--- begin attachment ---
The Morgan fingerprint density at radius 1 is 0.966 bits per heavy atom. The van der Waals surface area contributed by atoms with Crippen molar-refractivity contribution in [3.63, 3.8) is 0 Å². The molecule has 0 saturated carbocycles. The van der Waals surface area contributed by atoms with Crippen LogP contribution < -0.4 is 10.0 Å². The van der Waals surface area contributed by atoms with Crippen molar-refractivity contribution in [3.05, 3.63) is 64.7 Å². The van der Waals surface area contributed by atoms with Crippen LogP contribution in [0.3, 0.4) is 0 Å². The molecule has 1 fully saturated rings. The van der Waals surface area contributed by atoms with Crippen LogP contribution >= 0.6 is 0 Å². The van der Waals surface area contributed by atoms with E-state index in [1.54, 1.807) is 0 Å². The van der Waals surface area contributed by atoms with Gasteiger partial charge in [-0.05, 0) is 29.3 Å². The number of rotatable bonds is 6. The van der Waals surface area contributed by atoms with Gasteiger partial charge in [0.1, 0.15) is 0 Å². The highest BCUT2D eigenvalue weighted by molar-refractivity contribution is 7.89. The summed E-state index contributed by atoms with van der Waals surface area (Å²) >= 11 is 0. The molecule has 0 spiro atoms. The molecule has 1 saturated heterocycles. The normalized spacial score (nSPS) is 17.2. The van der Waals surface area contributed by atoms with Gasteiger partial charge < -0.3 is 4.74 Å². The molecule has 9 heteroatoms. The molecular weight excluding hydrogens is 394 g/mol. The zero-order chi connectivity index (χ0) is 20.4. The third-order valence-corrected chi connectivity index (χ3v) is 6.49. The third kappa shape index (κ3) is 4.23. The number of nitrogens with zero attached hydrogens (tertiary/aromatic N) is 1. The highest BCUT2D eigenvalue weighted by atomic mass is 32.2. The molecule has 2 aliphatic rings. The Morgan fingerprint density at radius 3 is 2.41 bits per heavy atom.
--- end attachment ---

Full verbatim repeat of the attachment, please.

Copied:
The Morgan fingerprint density at radius 1 is 0.966 bits per heavy atom. The van der Waals surface area contributed by atoms with Crippen molar-refractivity contribution in [3.63, 3.8) is 0 Å². The molecule has 0 saturated carbocycles. The van der Waals surface area contributed by atoms with Crippen LogP contribution < -0.4 is 10.0 Å². The van der Waals surface area contributed by atoms with Crippen molar-refractivity contribution in [3.05, 3.63) is 64.7 Å². The van der Waals surface area contributed by atoms with Crippen LogP contribution in [0.3, 0.4) is 0 Å². The molecule has 1 fully saturated rings. The van der Waals surface area contributed by atoms with Crippen LogP contribution >= 0.6 is 0 Å². The van der Waals surface area contributed by atoms with E-state index in [1.54, 1.807) is 0 Å². The van der Waals surface area contributed by atoms with Gasteiger partial charge in [-0.05, 0) is 29.3 Å². The number of rotatable bonds is 6. The van der Waals surface area contributed by atoms with Gasteiger partial charge in [0.1, 0.15) is 0 Å². The highest BCUT2D eigenvalue weighted by molar-refractivity contribution is 7.89. The summed E-state index contributed by atoms with van der Waals surface area (Å²) >= 11 is 0. The molecule has 0 spiro atoms. The molecule has 1 saturated heterocycles. The normalized spacial score (nSPS) is 17.2. The van der Waals surface area contributed by atoms with Gasteiger partial charge < -0.3 is 4.74 Å². The molecule has 9 heteroatoms. The molecular weight excluding hydrogens is 394 g/mol. The zero-order chi connectivity index (χ0) is 20.4. The third-order valence-corrected chi connectivity index (χ3v) is 6.49. The third kappa shape index (κ3) is 4.23. The number of nitrogens with zero attached hydrogens (tertiary/aromatic N) is 1. The highest BCUT2D eigenvalue weighted by atomic mass is 32.2. The molecule has 2 aliphatic rings. The Morgan fingerprint density at radius 3 is 2.41 bits per heavy atom.